Have other pro­grams caught up to UConn in re­cruit­ing?

High school star Jones’ choice of Stan­ford re­minds women’s team of new re­al­ity

Hartford Courant (Sunday) - - Front Page - By Alex Put­ter­man aput­ter­[email protected]

On Wed­nes­day morn­ing, in a gym­na­sium across the coun­try from Storrs, a high school se­nior named Ha­ley Jones dealt UConn bas­ket­ball a painful blow.

In reach­ing for a red Stan­ford hat in­stead of a white UConn one, Jones (the na­tion’s No. 1 re­cruit, ac­cord­ing to ESPN) left Geno Auriemma’s Huskies with only one Class of 2019 com­mit and sparked a new round of doubt about the fu­ture of UConn’s decades­long dy­nasty.

Jones’ com­mit­ment to Stan­ford came seven days af­ter No. 3 over­all re­cruit Aliyah Bos­ton chose South Carolina over UConn and eight weeks af­ter No. 2 over­all re­cruit Jor­dan Horston spurned the Huskies and pledged to Ten­nessee. With 99 of ESPN’s top 100 re­cruits now com­mit­ted, UConn has es­sen­tially run out of op­tions to fill out its 2019 re­cruit­ing class, which cur­rently in­cludes only one player: wing Aubrey Grif­fin, who ranks No. 33. Next fall will mark the first time since 2013 that Geno Auriemma doesn’t wel­come a top-15 re­cruit to campus.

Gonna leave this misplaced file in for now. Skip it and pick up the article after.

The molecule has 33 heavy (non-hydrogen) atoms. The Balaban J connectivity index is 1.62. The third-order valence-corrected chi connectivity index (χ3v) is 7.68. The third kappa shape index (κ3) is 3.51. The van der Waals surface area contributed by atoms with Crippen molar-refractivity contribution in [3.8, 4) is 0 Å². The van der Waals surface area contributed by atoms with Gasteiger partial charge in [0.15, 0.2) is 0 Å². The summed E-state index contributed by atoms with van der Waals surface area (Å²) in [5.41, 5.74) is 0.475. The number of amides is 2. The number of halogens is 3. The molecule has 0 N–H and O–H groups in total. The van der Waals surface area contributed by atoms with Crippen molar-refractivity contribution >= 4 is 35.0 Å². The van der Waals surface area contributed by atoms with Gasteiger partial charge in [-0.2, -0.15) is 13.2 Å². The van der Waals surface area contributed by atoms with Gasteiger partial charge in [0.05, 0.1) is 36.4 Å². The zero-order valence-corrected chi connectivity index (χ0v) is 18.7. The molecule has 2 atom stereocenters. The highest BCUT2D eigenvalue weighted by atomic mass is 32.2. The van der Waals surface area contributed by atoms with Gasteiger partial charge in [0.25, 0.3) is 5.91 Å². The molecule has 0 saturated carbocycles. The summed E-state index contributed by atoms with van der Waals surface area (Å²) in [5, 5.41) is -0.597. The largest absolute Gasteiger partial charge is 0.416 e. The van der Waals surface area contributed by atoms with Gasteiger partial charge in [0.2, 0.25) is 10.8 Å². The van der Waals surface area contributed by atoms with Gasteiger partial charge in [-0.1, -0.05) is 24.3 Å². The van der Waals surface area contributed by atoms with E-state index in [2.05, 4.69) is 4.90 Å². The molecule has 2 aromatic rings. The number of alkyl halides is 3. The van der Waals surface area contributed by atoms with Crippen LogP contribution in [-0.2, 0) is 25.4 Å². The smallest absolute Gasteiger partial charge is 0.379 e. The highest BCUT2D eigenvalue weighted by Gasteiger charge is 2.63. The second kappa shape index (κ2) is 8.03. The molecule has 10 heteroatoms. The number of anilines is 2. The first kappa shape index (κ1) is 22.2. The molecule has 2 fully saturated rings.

The ques­tion now be­comes: Is this a blip, or might the rest of the coun­try have caught up to UConn in re­cruit­ing?

“We’re used to get­ting re­ally good play­ers,” Auriemma said Wed­nes­day. “The trick is you’ve got to get more than one good player. You have to get a cou­ple of them a year. For a while there that’s what we were do­ing. We were do­ing that ev­ery year. But how long can you keep do­ing that?”

UConn’s dom­i­nance over women’s col­lege bas­ket­ball this decade has owed to nu­mer­ous fac­tors, from player de­vel­op­ment to game-plan­ning to team chem­istry. But re­cruit­ing has clearly played a key, maybe es­sen­tial role. From 2011-17, the Huskies signed ESPN’s top re­cruit in four out of seven sea­sons, land­ing fu ture All-Amer­i­cans in­clud­ing Bre­anna Ste­wart, Mo­riah Jef­fer­son, Katie Lou Sa­muel­son and Gabby Wil­liams.